One method of solving the problems introduced by the need for both a high pattern resolution and a good depth of focus to allow precise patterning on a substrate of imperfect planarity uses sophisticated mask designs, such as phase shifting masks. Another way of avoiding this problem, at least when the pattern to be transferred has a certain appropriate shape or periodicity, is by the use of interferometric photolithography rather than optical lithography. In interferometric lithography the pattern is directly formed by the standing wave interference pattern of two or more coherent optical beams rather than by the use of transmissive or reflective optical systems to transfer images of patterns in masks to a wafer surface. In short, the interference pattern becomes the transferred pattern. Three advantages of this approach are: 1) the dimensions of patterns that can be produced by wave interference is on the order of fractions of a wavelength; 2) a better depth of focus than conventional optical lithography; and 3) a lower tool cost than a conventional optical stepper or scanner.

In one embodiment, there is provided a method of forming an interferometric pattern of sub-micron holes by means of a triple exposure of a photosensitive material using a beam splitting apparatus. In one embodiment, the photosensitive material is a photoresistive material, or photoresist. In this embodiment, the first exposure is produced by a standing wave interference pattern between coherent laser beams produced by splitting and recombining a single laser beam (the x-direction pattern); the second exposure is produced by the same standing wave pattern, but with the photosensitive material now rotated through 90° about a vertical axis relative to the first exposure (the y-direction pattern) so that the second exposure is superimposed upon the first to form a regular array; the third exposure is produced by a uniform light source passing through a non-critical mask (which may include a non-critical stepper or scanner) formed to delineate those regions of the photoresistive material which are to retain the pattern and to permit elimination of the pattern from regions where it is not desired. Finally, the photoresistive material is developed by methods consistent with the type of photoresistive material being used and the final pattern of holes is obtained. It is to be noted that the method of this first embodiment is not limited in scope to patterns produced by only a triple exposure. A multiplicity of interferometric patterns may be produced at different relative angles of the substrate to produce a more complex final pattern.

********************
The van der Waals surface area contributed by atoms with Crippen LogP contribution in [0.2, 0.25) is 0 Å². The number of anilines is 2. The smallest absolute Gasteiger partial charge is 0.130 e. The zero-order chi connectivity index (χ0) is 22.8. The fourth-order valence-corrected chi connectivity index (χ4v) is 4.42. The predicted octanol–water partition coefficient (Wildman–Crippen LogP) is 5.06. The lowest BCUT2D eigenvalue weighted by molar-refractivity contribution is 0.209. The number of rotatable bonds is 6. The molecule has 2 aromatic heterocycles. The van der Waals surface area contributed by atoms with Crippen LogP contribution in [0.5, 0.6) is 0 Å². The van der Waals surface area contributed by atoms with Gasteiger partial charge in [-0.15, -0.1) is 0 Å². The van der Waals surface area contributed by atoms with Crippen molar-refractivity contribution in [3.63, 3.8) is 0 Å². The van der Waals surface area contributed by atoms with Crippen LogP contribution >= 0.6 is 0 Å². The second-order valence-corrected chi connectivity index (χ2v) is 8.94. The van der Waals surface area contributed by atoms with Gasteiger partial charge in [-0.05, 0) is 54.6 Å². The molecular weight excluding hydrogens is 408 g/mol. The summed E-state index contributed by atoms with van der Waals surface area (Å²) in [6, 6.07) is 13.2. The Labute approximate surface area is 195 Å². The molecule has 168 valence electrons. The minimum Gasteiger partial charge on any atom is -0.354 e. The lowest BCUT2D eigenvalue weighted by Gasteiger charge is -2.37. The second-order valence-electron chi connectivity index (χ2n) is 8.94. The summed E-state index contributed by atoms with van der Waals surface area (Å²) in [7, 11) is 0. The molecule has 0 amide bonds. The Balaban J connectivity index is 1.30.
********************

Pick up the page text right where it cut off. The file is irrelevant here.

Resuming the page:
Referring first to FIG. 1, there is shown a schematic diagram of an apparatus 5 that can be used to form a standing wave interference pattern between two coherent light beams. A single incident beam of light 10, such as that produced by a laser or other source of monochromatic light having a high degree of spatial and temporal coherence, is incident on a beam splitter 20. The reflected beam 22 and transmitted beam 24 are directed at reflecting surfaces 32 and 34, respectively, which may be planar mirrors, from which they are reflected and caused to pass through optical beam expanders 42 and 44, respectively, producing final beams 52 and 54 of sufficient uniformity and cross-section to create the desired interference pattern. The final beams 52 and 54 thereupon strike a substrate 60 covered with a photoresistive material 70, each beam making an angle θ with the normal to the substrate. The substrate is held in place within an alignment module 80 which is mounted upon a rotatable stage 90. The angle θ is critical to the pitch of fringes and to the width of the fringes within the interference pattern and can be adjusted by means of the reflecting surfaces 32 and 34.